Natural Ways to Protect Your Soil This Winter
I don’t like having bare soil over winter as this means its left exposed to the elements and can easily be damaged. Heavy rain can wash the soil away and wind can blow away the surface layer of top soil. Soil erosion is a global problem, particularly where intensive agriculture is practiced but even on a domestic scale we need to be mindful of protecting the ecosystem beneath our feet – the lifeblood of our gardens.
Plastic weed membrane is one way to cover the soil, but it doesn’t input nutrients back into the soil and over time it will break down leaving bits of plastic in the soil, which is not good. There are, however, natural ways to protect the soil.
You can, of course, cover the soil with compost or manure, but this isn’t always practical. It can be hard to get hold of sufficient compost and manure can sometimes be contaminated with chemicals. Transporting these in bulk to your garden isn’t always easy and if you have to buy from a supplier it’s likely the compost or manure will come in plastic bags. There are other options though.
Don’t be too tidy!
In my garden borders I leave most plants to die back naturally rather than stepping in and pruning everything back in autumn. This means that most plants provide a ‘carpet’ of groundcover with their decaying foliage and stems right through to early spring when new shoots start to appear.
If you have a shredder you can chop up branches and stems into small sections and spread these on the surface of your soil rather than putting them on the compost heap. If not, loppers and secateurs will do the job. Not everyone has a garden big enough to accommodate compost heaps so spreading plant material on the soil like this is a simple way to recycle plant material.
It’s my vegetable and cut flower beds where the soil tends to be more exposed over winter. In the years when I haven’t got round to covering these beds the soil can take quite a pummelling from the torrential rain we get here in the Pennines. I’m trying to be more mindful about how I garden though and this year I’ve made a concerted effort to cover the soil, experimenting with a mix of natural products.
Instead of putting the spent courgette plants and other plant material on the compost heap I layered this up on top of the soil along with some sheep wool insulation I had in the shed. This comes as part of the packaging when we have mail order food deliveries which need to be kept chilled. It’s simply sheep wool that has been made into chunky sheets. You can also buy this – look for sheep wool garden felt online. There are so many great things about sheep wool: it’s completely natural, it supresses weeds, it biodegrades and as it does so it feeds the soil with nutrients including nitrogen, and it also helps soil hold on to moisture so you’ll need to do less watering in summer.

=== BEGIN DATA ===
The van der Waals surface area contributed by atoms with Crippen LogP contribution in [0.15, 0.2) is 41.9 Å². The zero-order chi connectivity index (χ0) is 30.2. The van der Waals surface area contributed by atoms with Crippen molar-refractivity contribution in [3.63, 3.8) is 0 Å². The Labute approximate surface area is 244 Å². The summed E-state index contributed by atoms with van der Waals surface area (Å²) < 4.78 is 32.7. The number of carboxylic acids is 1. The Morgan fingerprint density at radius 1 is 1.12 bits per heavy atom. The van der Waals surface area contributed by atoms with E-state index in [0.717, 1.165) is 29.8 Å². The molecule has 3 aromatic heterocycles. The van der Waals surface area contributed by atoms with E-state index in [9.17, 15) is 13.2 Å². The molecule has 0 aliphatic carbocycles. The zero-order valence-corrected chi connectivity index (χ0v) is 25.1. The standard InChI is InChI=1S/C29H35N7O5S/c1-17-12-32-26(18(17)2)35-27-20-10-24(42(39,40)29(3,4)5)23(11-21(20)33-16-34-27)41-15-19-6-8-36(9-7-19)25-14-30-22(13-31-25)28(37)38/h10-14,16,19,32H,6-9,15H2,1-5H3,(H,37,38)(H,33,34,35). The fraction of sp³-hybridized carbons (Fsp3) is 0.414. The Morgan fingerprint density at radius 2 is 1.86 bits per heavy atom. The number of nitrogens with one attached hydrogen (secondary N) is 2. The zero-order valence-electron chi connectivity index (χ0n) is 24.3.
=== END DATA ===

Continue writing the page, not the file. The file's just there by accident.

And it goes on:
If I just left the plant material and sheep wool on the surface of the soil it could just blow away so I covered it all with a sheet of hessian which I had lying around in the garage. Hessian is a fabric woven from jute, a natural material. It’s sturdy but like the sheep wool it, too, will biodegrade over time and feed the soil. I pinned the hessian in place with some thick pieces of wire cut and made into u-shapes. I pushed these in along the edges to hold it down.
Hessian is widely available online where it’s generally sold by the metre. Alternatively you could use large sections of thick cardboard. Hold this in place with stones or bricks around the edge.
Protected from the weather the worms will do their bit during mild spells, breaking down the plant material and the wool. I’m not sure what state the hessian will be in by spring, but by then I can either remove it, putting it on the compost heap, or I can cut sections into it and plant through it directly into the soil.
Om Louise Curley
Louise is a horticulturalist, garden writer and author of the award-winning book The Cut Flower Patch. She’s passionate about the power of plants to make us feel happy and is an advocate for organic gardening and encouraging wildlife into gardens.Get to know Louise Curley
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